We are not here dealing with the "police jurisdiction" of the City of Homewood, for the allegation is made that the tourist court is within the City of Homewood which of course means within the corporate limits of the city. We do not find any specific law directly applicable to the City of Homewood granting a different or more extensive police power than that expressed in the Code as applicable to all municipalities in the State. It must be governed by such police power as is granted to the municipalities by legislative enactment. There is no reason, however, to doubt that the power contained in the statute quoted above is broad enough for all reasonable purposes there defined and to secure the object sought to be accomplished by the ordinance here involved. It is the same police power *112 which the State has in respect to those particular matters, not to say now that the State does not possess in other respects a larger police power which it has granted to the City of Birmingham,Title 62, section 654, Code,but it has not been granted so far as we know to the City of Homewood. We think that situation is not important with respect to the question here involved.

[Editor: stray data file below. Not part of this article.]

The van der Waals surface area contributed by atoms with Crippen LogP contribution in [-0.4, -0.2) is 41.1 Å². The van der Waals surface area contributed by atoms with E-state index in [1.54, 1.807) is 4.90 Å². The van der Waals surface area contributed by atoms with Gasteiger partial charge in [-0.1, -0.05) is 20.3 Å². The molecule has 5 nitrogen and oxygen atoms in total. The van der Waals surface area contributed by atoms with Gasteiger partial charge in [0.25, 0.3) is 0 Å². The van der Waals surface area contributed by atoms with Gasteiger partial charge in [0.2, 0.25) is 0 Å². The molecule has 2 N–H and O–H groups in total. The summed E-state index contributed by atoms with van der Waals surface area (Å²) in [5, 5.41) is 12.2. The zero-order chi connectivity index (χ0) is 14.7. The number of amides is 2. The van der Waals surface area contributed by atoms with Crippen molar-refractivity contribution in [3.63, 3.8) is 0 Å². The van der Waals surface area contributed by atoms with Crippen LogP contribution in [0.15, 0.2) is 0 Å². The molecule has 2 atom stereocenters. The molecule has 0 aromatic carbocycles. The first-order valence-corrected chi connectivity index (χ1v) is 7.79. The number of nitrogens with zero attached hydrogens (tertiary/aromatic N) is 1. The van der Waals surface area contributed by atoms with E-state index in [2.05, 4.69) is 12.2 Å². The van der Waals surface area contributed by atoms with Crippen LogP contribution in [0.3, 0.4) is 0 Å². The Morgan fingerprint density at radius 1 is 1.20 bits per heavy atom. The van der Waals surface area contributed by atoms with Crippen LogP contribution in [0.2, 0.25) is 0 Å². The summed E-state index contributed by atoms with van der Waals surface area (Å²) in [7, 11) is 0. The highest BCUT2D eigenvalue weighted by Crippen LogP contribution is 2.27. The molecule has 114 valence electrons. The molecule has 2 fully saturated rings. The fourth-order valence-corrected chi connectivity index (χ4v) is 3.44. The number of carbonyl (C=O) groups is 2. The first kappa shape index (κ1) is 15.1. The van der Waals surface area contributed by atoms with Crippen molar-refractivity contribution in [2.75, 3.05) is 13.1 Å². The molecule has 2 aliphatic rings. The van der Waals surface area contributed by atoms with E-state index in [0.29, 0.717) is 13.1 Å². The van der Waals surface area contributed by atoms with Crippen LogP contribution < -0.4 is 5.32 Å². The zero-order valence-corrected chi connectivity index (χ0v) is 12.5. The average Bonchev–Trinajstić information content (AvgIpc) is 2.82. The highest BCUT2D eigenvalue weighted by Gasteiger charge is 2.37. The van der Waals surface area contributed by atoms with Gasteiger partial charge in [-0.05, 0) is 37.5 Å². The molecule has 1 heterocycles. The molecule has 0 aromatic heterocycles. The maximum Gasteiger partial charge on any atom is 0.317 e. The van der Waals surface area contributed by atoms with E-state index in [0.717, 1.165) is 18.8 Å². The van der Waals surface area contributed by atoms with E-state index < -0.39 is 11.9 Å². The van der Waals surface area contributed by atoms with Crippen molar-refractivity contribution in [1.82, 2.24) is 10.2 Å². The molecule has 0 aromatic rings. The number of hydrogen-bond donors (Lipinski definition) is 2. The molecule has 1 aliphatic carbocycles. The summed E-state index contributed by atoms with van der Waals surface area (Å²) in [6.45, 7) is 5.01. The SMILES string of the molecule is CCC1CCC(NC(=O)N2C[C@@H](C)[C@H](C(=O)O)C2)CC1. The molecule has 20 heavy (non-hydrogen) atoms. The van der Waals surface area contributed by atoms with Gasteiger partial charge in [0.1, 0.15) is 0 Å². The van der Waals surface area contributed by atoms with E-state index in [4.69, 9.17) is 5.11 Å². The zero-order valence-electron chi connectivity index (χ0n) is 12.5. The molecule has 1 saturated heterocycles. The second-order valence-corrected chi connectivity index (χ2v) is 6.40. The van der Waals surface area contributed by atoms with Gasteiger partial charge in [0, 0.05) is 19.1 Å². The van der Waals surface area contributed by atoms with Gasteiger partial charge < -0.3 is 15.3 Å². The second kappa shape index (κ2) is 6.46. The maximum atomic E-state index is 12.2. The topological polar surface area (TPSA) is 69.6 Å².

We note that by Act approved August 12, 1947, General Acts 1947, page 176, Title 62, pocket part, section 330 [101 et seq.], the Legislature passed a law applicable to counties having a population of 400,000 or more, and therefore operative in Jefferson County, providing for the regulation of tourist courts and containing in many respects the salient features of ordinance 334, supra. Such Act of the Legislature does not seem to have been questioned by any court proceeding or its constitutionality considered. It is apparent that it was the opinion of the legislature that such regulation of tourist courts was within its police power in respect to the safety, health, morals, order, comfort and convenience of the inhabitants of the counties in which it has operation. It is not limited to such portions of the counties involved as are not within a municipality and, therefore, has operation within all the municipalities of the counties the same as it has in areas not under the police jurisdiction or the corporate limits of such municipalities. The ordinance in question is somewhat more restrictive than the State law. This is of course permissible if such restrictions do not conflict with State law and are not unreasonable.